Early Church Fathers, Love & Romance

Yesterday’s post was rather long, so I’ll keep this one nice and short.

After the Office Christmas Party this weekend one of my coworkers, Kevin, and his girlfriend got engaged.  This put me in mind of two of my favourite quotations from the Early Church Fathers on the subject of love and marriage.

As I think I’ve said before, one of the things which constantly surprises me is that, although these men lived so long ago, they have so much wisdom from which today’s world could benefit.

The first quotation comes from a priest of the late 4th Century called John.  His preaching was so renowned, he acquired the name “golden mouth” or in Greek “chrysostomos”.  He is most commonly referred to as St. John Chrysostom.  He is one of the few to be declared a “Doctor of the Church”, a greatly deserved title:

“An intelligent, discreet, and pious young woman is worth more than all the money in the world. Tell her that you love her more than your own life, because this present life is nothing, and that your only hope is that the two of you pass through this life in such a way that, in the world to come, you will be united in perfect love” – St. John Chrysostom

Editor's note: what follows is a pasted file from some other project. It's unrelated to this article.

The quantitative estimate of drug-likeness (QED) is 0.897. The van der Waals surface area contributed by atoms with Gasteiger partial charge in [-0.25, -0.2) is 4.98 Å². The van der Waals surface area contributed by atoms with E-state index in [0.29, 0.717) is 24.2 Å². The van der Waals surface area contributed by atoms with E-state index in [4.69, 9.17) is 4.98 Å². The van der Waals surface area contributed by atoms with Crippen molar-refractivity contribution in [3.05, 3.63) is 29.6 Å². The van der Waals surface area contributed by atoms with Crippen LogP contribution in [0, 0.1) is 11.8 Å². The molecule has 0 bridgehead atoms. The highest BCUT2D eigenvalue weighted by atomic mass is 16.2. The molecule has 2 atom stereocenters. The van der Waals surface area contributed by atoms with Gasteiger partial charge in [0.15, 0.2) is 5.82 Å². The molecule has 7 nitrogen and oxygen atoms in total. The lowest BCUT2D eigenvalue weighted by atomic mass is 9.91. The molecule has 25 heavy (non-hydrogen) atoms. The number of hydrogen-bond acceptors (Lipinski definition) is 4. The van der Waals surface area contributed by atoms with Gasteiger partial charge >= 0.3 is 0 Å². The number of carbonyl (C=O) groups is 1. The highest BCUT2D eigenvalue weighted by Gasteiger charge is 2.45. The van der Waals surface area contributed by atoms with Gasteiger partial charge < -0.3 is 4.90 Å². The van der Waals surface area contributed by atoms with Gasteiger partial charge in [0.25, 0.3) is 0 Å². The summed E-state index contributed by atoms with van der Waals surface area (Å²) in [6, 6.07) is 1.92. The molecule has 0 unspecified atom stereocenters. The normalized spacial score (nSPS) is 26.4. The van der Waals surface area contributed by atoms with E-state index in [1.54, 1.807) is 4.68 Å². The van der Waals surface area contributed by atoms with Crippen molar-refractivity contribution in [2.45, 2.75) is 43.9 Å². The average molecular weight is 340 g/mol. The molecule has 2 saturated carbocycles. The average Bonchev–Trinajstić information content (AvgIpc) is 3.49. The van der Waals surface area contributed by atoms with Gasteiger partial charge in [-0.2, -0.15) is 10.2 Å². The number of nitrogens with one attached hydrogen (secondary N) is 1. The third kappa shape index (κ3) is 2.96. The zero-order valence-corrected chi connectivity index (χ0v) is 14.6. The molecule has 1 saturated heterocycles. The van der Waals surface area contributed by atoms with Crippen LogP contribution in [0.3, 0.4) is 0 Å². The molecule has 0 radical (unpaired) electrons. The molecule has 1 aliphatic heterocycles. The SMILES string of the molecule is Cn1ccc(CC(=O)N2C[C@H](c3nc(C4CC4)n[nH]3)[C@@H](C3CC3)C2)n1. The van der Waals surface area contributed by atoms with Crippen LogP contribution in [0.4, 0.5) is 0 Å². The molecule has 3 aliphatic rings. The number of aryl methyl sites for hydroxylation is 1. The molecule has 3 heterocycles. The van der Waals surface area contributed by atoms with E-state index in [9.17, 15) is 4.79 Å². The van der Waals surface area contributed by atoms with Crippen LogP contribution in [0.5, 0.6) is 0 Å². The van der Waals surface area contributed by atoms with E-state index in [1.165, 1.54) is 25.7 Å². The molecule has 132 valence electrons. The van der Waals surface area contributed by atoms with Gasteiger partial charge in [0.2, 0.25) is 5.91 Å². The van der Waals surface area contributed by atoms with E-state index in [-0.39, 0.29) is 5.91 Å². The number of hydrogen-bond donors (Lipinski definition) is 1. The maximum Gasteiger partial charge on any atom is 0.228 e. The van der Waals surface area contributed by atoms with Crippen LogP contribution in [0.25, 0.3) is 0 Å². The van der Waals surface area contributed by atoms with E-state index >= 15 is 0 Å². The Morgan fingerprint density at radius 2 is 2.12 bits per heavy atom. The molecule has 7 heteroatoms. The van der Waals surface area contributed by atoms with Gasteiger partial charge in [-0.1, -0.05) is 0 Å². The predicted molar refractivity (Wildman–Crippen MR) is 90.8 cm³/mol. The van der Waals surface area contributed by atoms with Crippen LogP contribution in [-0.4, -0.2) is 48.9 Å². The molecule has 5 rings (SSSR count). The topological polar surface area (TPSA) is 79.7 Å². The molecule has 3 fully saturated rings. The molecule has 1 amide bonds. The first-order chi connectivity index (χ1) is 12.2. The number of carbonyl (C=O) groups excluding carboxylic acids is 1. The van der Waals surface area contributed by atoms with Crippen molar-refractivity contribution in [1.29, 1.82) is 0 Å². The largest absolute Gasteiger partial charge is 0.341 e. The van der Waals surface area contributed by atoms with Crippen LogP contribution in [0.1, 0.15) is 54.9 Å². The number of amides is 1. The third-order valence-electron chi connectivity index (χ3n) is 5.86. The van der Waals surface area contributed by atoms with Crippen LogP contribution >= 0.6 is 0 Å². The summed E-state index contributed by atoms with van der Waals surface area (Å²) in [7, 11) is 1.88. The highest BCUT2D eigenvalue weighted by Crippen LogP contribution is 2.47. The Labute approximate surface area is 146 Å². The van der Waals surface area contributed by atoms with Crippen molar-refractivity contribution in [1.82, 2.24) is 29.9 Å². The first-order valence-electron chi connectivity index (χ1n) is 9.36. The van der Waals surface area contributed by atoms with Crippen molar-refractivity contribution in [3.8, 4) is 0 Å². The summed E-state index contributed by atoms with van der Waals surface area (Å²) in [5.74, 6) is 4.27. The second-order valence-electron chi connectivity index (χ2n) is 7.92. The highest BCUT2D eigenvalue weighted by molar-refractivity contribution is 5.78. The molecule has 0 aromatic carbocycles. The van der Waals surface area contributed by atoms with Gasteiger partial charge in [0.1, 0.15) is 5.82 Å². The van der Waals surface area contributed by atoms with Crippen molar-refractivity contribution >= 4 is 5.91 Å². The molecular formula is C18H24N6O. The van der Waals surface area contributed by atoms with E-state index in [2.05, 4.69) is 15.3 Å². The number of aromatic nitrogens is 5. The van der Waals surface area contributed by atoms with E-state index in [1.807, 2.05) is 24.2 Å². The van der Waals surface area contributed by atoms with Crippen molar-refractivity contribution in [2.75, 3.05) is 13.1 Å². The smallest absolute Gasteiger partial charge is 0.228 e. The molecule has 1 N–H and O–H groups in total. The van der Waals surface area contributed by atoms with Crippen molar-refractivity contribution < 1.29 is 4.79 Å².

Beautiful, isn’t it?  Superb advice – you’d never guess he was a celibate priest… 😉

St John Chrysostom

The second quotation is from someone who is not technically an “Early Church Father”. This is because in later life he left the Church and joined a group called the Montanists, robbing him of the title “Early Church Father”.  He is therefore strictly known as an “Early Ecclesiastical Writer”.  Like Madonna and Cher, he is simply known by a single name: Tertullian.  Tertullian was a lawyer from Carthage and is probably one of my favourite heretics ;-).  He wrote two books addressed to his wife, which contained the following:

“How beautiful, then, the marriage of two Christians, two who are one in hope, one in desire, one in the way of life they follow, one in the religion they practice.

“They are as brother and sister, both servants of the same Master. Nothing divides them, either in flesh or in Spirit. They are in very truth, two in one flesh; and where there is but one flesh there is also but one spirit.

“They pray together, they worship together, they fast together; instructing one another, encouraging one another, strengthening one another.

“Side by side they face difficulties and persecution, share their consolations. They have no secrets from one another, they never shun each other’s company; they never bring sorrow to each other’s hearts… Psalms and hymns they sing to one another.

“Hearing and seeing this, Christ rejoices. To such as these He gives His peace. Where there are two together, there also He is present, and where He is….there evil is not.” – Tertullian

If you’d like to learn more about Tertullian, I would thoroughly recommend Lawrence Feingold’s lecture and Q&A session on him and St. Cyprian over at the Association for Hebrew Catholics.

Tertullian

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